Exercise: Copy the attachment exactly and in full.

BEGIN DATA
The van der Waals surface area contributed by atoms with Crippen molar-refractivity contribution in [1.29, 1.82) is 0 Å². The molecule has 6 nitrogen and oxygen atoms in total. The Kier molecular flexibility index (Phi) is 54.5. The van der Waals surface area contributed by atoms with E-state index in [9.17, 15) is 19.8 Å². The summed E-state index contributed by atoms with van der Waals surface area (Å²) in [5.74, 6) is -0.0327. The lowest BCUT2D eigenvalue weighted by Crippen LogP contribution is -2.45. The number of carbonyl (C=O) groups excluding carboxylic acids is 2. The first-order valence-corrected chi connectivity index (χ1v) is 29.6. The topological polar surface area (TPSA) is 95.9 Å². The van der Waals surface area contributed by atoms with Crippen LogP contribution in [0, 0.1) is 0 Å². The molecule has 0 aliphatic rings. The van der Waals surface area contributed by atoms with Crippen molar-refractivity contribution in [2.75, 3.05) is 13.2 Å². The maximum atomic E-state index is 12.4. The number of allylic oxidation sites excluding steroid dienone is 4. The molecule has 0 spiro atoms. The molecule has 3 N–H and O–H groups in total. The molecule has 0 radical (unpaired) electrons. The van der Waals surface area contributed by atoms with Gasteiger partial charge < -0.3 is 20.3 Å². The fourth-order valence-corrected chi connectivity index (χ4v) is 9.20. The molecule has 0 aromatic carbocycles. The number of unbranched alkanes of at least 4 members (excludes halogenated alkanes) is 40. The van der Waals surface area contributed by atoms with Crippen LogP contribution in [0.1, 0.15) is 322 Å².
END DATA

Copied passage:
The van der Waals surface area contributed by atoms with Crippen molar-refractivity contribution in [1.29, 1.82) is 0 Å². The molecule has 6 nitrogen and oxygen atoms in total. The Kier molecular flexibility index (Phi) is 54.5. The van der Waals surface area contributed by atoms with E-state index in [9.17, 15) is 19.8 Å². The summed E-state index contributed by atoms with van der Waals surface area (Å²) in [5.74, 6) is -0.0327. The lowest BCUT2D eigenvalue weighted by Crippen LogP contribution is -2.45. The number of carbonyl (C=O) groups excluding carboxylic acids is 2. The first-order valence-corrected chi connectivity index (χ1v) is 29.6. The topological polar surface area (TPSA) is 95.9 Å². The van der Waals surface area contributed by atoms with Crippen LogP contribution in [0, 0.1) is 0 Å². The molecule has 0 aliphatic rings. The van der Waals surface area contributed by atoms with Crippen molar-refractivity contribution in [2.75, 3.05) is 13.2 Å². The maximum atomic E-state index is 12.4. The number of allylic oxidation sites excluding steroid dienone is 4. The molecule has 0 spiro atoms. The molecule has 3 N–H and O–H groups in total. The molecule has 0 radical (unpaired) electrons. The van der Waals surface area contributed by atoms with Gasteiger partial charge < -0.3 is 20.3 Å². The fourth-order valence-corrected chi connectivity index (χ4v) is 9.20. The molecule has 0 aromatic carbocycles. The number of unbranched alkanes of at least 4 members (excludes halogenated alkanes) is 40. The van der Waals surface area contributed by atoms with Crippen LogP contribution in [0.1, 0.15) is 322 Å².